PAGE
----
A Career in Law

Law is the set of rules that govern a society, a government or an organization. Law is used to protect the rights of people, enforce contracts and settle disputes. A career in Law is an attractive option for many students. There are many types of Laws, including administrative, civil and criminal laws. Laws shape politics, economics and history in many ways.

The word “law” can also be used to describe anything that is strong and must be followed, like your parents’ house rules or the instinctive behavior of trying to save your life when you are in danger. Law is a very broad concept and there are many different theories about it. Hans Kelsen developed the pure theory of law, which states that law is a normative science, meaning it defines certain rules to abide by, but does not describe why those rules should exist. Another theory, called historical law, suggests that customs precede legislation and that the laws should conform to common consciousness (Volkgeist) in order to be effective.

A third approach, called legal realism, views law as a social institution that serves the purposes of society by serving as a mediator of relationships among individuals. Legal realists believe that law should take into account social and economic considerations that are not captured by the written laws themselves, although these considerations may be implicit in the written law itself.

Some of the most common fields of Law include contract law, which covers agreements between two or more people; property law, which governs a person’s ownership of tangible objects, such as land and buildings, and their intangible property, such as bank accounts and shares of stock; and tort law, which determines damages when someone is hurt by another’s negligence. Law also includes field such as immigration and nationality law, which deals with the rights of foreign citizens to enter a country or acquire citizenship, and family law, which encompasses marriage, divorce and child custody issues.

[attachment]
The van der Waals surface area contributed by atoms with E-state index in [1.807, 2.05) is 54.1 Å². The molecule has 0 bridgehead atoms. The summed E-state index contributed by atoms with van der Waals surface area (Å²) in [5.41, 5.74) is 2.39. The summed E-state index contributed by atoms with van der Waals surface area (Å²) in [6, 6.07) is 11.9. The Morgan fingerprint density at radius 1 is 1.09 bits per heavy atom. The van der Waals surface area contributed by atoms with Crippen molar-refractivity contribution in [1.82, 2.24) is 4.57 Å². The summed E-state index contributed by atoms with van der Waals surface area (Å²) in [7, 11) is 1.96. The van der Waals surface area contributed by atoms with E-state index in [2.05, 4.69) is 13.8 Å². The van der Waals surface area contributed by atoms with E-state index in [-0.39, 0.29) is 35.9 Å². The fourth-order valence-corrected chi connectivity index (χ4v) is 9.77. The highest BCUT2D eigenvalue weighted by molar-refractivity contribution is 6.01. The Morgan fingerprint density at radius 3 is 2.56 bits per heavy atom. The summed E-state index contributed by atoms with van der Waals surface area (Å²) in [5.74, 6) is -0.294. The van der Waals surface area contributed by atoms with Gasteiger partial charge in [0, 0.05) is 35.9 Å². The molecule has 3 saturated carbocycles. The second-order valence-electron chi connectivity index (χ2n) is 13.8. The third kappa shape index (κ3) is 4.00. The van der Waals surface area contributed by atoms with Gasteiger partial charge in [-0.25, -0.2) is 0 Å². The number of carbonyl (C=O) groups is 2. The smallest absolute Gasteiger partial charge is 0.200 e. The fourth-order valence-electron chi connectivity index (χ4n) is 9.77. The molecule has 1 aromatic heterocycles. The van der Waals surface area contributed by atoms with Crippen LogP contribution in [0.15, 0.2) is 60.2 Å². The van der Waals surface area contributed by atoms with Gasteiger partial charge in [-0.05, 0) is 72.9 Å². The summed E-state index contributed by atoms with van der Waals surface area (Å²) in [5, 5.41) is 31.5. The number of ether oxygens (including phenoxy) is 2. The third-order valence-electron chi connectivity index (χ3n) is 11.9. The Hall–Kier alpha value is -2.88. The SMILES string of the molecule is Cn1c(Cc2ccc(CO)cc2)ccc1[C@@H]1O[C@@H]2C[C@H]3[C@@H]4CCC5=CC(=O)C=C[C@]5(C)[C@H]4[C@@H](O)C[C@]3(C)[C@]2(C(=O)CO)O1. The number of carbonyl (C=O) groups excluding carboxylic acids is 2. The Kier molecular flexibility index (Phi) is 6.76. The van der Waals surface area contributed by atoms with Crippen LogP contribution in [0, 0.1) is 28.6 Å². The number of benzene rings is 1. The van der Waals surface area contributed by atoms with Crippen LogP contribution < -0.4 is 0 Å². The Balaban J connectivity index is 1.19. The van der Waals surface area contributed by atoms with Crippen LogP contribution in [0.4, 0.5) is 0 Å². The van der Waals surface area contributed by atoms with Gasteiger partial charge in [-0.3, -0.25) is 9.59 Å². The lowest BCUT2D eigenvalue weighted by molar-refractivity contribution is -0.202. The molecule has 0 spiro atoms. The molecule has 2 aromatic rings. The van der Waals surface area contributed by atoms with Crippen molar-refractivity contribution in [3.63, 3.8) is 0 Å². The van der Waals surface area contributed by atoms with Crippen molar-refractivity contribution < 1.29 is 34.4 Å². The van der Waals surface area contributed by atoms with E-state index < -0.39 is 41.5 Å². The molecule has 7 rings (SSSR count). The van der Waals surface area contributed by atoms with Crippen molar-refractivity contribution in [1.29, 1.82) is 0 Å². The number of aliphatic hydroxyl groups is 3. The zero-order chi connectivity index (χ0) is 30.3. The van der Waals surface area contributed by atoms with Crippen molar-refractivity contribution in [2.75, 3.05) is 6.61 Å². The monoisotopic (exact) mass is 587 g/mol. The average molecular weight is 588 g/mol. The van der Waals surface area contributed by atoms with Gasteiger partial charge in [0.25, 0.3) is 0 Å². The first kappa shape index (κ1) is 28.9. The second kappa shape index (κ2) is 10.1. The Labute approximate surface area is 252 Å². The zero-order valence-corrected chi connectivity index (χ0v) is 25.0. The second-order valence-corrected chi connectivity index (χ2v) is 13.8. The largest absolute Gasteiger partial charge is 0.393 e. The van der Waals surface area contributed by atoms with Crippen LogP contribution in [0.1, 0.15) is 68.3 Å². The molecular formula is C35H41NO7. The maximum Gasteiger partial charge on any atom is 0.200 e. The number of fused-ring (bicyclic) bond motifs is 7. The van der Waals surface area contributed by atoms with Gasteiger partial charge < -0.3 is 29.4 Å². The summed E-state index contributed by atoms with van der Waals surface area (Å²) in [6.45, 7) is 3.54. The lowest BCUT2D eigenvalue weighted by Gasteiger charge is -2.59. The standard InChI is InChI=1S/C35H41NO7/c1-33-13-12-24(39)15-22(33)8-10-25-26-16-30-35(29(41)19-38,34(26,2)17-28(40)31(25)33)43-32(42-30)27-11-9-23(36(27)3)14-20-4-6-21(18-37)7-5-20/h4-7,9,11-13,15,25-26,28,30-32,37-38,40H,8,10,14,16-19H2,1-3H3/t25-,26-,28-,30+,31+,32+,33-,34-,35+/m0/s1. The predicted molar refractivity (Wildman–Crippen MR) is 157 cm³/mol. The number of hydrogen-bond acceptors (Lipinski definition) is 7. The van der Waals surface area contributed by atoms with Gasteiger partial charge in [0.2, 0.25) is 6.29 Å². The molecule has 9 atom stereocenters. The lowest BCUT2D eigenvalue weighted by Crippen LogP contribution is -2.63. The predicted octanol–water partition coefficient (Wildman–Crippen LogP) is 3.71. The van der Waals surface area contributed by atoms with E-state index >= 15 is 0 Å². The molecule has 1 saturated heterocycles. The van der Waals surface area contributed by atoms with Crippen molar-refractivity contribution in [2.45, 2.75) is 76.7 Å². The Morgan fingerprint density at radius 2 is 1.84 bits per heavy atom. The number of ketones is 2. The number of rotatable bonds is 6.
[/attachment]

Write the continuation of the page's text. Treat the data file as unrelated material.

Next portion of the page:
The United States uses the common law system of governing its affairs, which originated in England in the 17th century and was brought to America by immigrants. The Constitution grants Congress the power to enact statutes, and these are often codified in a federal code. The executive branch has the power to create regulations, and these, as well as judicial decisions, have broader legal weight known as “stare decisis” or precedent.

The legal system varies around the world, reflecting regional traditions. In Europe, French and German civil law predominate, with some influence from the Islamic legal tradition. India and Malaysia use a hybrid of secular and religious law, while countries in eastern Asia follow the common law model. In the United States, there is a mixture of both common and civil law, with most legislation at the state level and some at the federal level. Increasingly, however, the federal and state governments have consolidated their laws into a single system that is generally easy to understand.